Can I represent myself and write a letter before my court date to the prosecuting attorney and plead my case in hopes to get it dismissed? 11 Answers as of May 23, 2013

I was driving my husband’s car and he left his cannabis in the car. I was charged for possession. He has his card, and can go to court and tell them it is his.

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Lawrence Lewis
Lawrence Lewis | Lawrence Lewis, PC
Sure you can.
Answer Applies to: Georgia
Replied: 5/23/2013
William L. Welch, III Attorney | William L. Welch, III
While it is possible, it is more likely to result in giving the prosecution more evidence to use against you at trial, if the prosecutor is not persuaded to do what you want. This is one of the reasons why criminal defendants have experienced criminal defense attorneys representing them. Also an experienced criminal defense attorney can assist you with evaluating the prosecution's case, any defenses that you might have, and any plea offer that might be made, so that you can decide whether to go to trial. Consider seeking a confidential consultation.
Answer Applies to: Maryland
Replied: 5/14/2013
Universal Law Group, Inc. | Francis John Cowhig
You can, but I would not advise it. The fact that the drugs were found in the car that you were driving is enough for a conviction. By writing a letter to the D.A., you will be basically admitting your guilt, even though you plan on placing the blame or possession on your husband. I strongly suggest that you consult with an attorney face-to-face before your do anything.
Answer Applies to: California
Replied: 5/11/2013
The Law Office of Harry E. Hudson, Jr.
The Law Office of Harry E. Hudson, Jr. | Harry E. Hudson, Jr.
Represent yourself. Yes. But your post indicates a strong reason to believe that you are not going to be good at it if you think writing to a DA is going to help. Hire an attorney who knows what s/he is doing.
Answer Applies to: California
Replied: 5/10/2013
The Law Offices of John J. Carney Esq.
The Law Offices of John J. Carney Esq. | John J. Carney
You will get a free lawyer if you are indigent, otherwise you should retain a criminal lawyer to handle the matter. Do not write any letters to anyone or try to handle the case yourself.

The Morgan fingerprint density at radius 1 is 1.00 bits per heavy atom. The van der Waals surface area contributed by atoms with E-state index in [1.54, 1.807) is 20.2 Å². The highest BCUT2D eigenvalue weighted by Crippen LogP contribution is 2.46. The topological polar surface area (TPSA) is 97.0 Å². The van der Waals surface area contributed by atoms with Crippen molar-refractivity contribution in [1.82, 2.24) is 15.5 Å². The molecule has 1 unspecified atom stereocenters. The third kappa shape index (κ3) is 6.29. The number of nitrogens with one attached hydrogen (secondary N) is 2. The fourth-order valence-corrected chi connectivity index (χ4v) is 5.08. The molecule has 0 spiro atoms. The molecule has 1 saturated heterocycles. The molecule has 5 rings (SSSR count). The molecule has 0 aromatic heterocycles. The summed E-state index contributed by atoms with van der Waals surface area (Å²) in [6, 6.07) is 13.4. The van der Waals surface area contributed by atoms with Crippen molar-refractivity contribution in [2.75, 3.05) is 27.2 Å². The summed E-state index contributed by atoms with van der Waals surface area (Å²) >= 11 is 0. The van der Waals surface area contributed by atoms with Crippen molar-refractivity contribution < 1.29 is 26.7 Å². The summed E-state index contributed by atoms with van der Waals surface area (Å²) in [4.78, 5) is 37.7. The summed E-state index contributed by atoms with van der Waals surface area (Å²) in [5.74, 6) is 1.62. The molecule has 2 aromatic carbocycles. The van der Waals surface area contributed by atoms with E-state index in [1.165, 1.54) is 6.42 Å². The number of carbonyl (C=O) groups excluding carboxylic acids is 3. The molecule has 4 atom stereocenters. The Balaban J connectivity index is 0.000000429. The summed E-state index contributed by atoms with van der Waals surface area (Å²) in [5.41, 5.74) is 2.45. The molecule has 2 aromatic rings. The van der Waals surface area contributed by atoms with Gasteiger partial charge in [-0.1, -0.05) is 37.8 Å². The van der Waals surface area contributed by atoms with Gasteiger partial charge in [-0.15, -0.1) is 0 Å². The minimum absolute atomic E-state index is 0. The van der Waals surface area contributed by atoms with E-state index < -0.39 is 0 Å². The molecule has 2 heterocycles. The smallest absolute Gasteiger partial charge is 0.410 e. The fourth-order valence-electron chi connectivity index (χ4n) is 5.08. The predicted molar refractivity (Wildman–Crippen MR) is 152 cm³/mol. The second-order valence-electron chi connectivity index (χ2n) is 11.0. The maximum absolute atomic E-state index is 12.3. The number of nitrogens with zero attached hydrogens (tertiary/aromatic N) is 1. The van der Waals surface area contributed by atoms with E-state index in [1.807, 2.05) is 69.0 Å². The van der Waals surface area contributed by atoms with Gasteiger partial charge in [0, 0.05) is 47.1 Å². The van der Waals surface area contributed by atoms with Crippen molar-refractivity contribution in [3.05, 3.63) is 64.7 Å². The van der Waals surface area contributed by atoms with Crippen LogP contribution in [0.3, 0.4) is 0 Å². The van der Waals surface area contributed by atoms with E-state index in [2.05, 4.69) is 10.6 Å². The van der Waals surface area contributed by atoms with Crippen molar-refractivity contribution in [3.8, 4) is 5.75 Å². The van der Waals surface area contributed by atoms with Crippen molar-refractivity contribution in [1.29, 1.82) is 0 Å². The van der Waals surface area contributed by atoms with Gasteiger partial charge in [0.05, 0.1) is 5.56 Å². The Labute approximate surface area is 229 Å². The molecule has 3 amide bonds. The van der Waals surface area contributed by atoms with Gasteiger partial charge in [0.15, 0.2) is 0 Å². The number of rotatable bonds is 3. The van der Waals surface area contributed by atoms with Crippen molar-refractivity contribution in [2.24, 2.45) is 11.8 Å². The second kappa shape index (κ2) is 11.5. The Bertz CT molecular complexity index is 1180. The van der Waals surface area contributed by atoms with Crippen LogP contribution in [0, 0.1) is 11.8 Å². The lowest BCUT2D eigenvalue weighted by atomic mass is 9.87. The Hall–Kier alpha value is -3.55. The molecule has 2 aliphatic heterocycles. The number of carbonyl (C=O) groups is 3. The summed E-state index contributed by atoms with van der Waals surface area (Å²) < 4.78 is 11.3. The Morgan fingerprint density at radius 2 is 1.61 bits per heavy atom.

Answer Applies to: New York
Replied: 5/10/2013
    Richard Wagner | Richard Wagner
    You have the Constitutional Right to represent yourself. I wouldn't recommend writing a letter to the prosecutor. Sounds like you may have something to say to the prosecutor, but it's best to have an attorney do the talking for you.
    Answer Applies to: California
    Replied: 5/9/2013
    Gates' Law, PLLC | Thomas E. Gates
    At this stage a letter will not help, however, schedule a meeting with the prosecutor to discuss the matter. You might want to rethink about getting an attorney to assist you.
    Answer Applies to: Washington
    Replied: 5/9/2013
    Loren Lambert
    Loren Lambert | Loren Lambert
    Of course you can represent yourself, but you will have a fool for a client, but sometimes even fools win. A letter is a bad idea. You should have representation but if you cannot afford it I would simply go to the arraignment or preliminary hearing and discuss the matter with the prosecutor.
    Answer Applies to: Utah
    Replied: 5/9/2013
    Law Office of Rankin Johnson IV, LLC
    Law Office of Rankin Johnson IV, LLC | Rankin Johnson IV
    No! No, do not write to the DA. Negotiating a case is harder than you think. It is possible that the DA would be reasonable, and would read your letter, check that your husband was a cardholder, and dismiss. But it is also possible that the DA would use your letter at trial to prove that you had admitted facts tending to prove your guilt: that you knew your husband often had marijuana in the car, for instance. Hire a lawyer to negotiate for you. If you can't afford a lawyer, the court will appoint one. The facts you provide are a decent defense, but you need a lawyer to present it for you.
    Answer Applies to: Oregon
    Replied: 5/9/2013
    Law Office of James E. Smith
    Law Office of James E. Smith | James Smith
    Not a good idea. Never volunteer first.
    Answer Applies to: Nevada
    Replied: 5/9/2013
    Correia-Champa & Mailhot
    Correia-Champa & Mailhot | Susan Correia Champa
    I would hire or at least consult with an attorney. More importantly do not put anything in writing to the prosecutor.
    Answer Applies to: Massachusetts
    Replied: 5/9/2013
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